A Guide to Understanding Capital Gains Tax

Capital gains are what you make on investments you sell (stocks, real estate, etc), by subtracting your basis (what you paid for it) from your sale price (the net additional amount you get); the longer you’ve held the asset and other things, the higher your tax rate.

The tax act allows homeowners to defer realising up to $250,000 of household gains so long as the unit had been used as a primary residence for two out of the past five years.

Long-Term Gains

Any asset held for longer than a year and then sold generates taxable long-term capital gains, which are taxed at substantially lower rates than short-term gains (15 per cent, 20 per cent or 0 per cent, depending on your income bracket).

If you sell an asset in less than a year, that’s short-term gain produced at ordinary income-tax rates (10 per cent to 37 per cent depending on your taxpayer status). The longer you own an asset and develop it, the lower your tax rate.

Knowing the tax treatment of long-term versus short-term capital gains will also help save taxes through opportunely investing assets in tax-deferred vehicles such as an IRA or 401(k). Additionally, use retirement accounts as a hedge against paying any capital gains tax should you decide to sell your investments at some point in the future.

Short-Term Gains

Capital gains are the profits you make by selling an investment such as stock for more than what you paid for it (such as dividends), and they are treated similar to ordinary income such as salary or wages, and possibly subject to net investment income tax (NIIT) at 3.8 per cent for those over certain income thresholds.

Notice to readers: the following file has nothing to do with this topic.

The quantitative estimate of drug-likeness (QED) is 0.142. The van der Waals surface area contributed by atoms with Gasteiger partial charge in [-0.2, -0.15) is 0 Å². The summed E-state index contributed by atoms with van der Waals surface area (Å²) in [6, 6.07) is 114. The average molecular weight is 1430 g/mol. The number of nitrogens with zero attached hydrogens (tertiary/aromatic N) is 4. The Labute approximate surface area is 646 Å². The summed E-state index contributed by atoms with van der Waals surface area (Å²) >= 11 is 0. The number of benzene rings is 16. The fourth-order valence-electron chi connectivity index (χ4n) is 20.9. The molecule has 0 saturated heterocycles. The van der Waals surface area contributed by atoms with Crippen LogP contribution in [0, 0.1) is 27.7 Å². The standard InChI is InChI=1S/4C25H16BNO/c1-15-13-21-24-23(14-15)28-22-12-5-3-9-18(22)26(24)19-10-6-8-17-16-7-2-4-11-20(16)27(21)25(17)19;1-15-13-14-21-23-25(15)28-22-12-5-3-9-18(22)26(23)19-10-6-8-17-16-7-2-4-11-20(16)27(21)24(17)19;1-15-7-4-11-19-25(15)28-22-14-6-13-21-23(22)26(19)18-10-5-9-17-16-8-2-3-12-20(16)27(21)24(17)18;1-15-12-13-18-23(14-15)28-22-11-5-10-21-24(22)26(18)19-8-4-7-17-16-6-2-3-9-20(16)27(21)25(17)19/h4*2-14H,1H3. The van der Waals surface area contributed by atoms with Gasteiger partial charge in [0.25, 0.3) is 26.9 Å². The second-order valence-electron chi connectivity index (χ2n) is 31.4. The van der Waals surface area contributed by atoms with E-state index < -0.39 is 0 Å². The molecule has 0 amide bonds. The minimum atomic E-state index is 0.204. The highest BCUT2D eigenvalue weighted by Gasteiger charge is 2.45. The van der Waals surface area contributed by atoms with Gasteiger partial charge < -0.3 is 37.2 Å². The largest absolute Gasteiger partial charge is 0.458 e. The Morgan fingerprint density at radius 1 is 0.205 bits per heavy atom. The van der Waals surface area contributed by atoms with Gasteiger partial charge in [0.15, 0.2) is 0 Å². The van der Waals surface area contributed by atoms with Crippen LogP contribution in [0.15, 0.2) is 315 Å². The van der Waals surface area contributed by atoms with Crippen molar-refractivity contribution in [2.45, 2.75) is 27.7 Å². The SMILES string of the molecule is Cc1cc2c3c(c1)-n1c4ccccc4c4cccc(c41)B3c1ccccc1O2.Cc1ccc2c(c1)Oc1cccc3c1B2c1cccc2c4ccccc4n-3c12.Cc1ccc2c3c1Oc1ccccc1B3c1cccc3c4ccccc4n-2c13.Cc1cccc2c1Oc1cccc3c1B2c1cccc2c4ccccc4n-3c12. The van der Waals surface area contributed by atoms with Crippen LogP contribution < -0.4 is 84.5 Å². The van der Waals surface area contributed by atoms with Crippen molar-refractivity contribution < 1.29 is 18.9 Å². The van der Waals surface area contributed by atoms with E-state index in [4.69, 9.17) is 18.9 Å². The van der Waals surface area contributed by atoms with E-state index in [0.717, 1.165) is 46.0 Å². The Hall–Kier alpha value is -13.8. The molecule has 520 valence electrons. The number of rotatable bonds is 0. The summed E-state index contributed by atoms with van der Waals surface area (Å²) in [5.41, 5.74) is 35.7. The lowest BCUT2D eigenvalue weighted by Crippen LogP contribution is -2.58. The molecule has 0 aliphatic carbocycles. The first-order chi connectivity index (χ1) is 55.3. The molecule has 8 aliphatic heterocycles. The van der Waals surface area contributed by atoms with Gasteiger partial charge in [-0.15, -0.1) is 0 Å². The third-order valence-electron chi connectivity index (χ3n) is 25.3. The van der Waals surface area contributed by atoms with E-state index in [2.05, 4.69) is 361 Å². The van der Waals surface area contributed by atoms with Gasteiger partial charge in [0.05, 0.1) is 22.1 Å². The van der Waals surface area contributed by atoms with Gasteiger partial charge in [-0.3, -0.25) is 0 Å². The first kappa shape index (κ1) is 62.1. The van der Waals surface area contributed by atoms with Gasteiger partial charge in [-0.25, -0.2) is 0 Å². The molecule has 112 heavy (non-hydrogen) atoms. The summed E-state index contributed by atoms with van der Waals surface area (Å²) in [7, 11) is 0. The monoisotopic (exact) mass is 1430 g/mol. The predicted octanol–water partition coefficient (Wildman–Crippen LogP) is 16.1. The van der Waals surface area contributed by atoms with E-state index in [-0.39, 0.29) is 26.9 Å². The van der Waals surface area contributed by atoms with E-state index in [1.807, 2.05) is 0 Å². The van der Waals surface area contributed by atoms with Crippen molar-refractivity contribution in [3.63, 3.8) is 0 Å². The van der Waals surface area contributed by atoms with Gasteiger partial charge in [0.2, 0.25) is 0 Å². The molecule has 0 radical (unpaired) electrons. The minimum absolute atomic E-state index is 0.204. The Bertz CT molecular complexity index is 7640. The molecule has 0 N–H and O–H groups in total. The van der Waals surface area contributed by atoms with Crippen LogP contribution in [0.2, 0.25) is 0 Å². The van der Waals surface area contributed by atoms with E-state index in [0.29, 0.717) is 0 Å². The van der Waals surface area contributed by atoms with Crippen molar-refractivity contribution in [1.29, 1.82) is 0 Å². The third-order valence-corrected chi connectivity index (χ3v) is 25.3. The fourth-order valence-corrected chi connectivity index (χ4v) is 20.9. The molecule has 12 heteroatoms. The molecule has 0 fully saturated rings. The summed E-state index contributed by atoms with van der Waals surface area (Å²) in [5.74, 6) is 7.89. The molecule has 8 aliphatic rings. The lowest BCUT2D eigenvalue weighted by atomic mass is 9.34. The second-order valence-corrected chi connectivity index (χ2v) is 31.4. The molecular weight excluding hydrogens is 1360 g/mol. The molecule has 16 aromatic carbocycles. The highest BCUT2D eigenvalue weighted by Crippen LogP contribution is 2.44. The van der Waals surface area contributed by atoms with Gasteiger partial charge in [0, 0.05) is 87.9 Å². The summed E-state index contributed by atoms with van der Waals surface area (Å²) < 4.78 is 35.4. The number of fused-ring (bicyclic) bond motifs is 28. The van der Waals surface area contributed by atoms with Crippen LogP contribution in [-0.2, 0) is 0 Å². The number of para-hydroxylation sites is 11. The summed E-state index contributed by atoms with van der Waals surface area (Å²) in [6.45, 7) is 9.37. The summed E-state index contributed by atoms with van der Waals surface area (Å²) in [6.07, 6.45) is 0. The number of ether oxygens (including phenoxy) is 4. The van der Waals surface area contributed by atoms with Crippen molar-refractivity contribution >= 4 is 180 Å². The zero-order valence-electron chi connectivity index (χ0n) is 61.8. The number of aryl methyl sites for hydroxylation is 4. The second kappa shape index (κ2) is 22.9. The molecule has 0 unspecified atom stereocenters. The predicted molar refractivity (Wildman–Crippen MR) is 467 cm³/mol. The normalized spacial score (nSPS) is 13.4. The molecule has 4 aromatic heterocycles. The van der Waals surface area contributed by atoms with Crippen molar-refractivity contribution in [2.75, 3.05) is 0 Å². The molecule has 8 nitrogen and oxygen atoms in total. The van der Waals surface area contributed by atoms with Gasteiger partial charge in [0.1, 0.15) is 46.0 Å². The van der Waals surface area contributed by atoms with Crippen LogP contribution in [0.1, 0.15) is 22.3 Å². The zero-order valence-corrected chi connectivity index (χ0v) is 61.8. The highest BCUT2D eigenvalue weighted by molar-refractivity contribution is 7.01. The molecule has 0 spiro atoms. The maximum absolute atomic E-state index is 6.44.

Capital gains are the difference between what you sold an asset for and what you had to pay for it (or in the case of second-hand items, what you paid for it plus commissions, costs to improve the item, etc, on which your basis was computed; depreciation expenses that reduce your basis but don’t have to be repaid are called capital allowances). And capital losses indemnify you against losses you suffer on sales of capital assets. You can apply capital losses against your capital gains and, if you have a net loss, you might be able to apply the surplus against your other income and reduce your tax bill on that income.

Short‑term capital gain is taxed at your marginal tax rate, depending on your total income and filing status. But long‑term gain is taxed at lower, ‘special long‑term’ rates of 0 per cent, 15 per cent or 20 per cent, again depending on your total income and filing status. Knowing your brackets can help minimise taxes on investment income, if the asset sales can be delayed until later in the year. But because capital gains drop into the same bracket that regular earned income might have filled, consider deferring those asset sales if you find yourself in a higher bracket than you might otherwise have expected.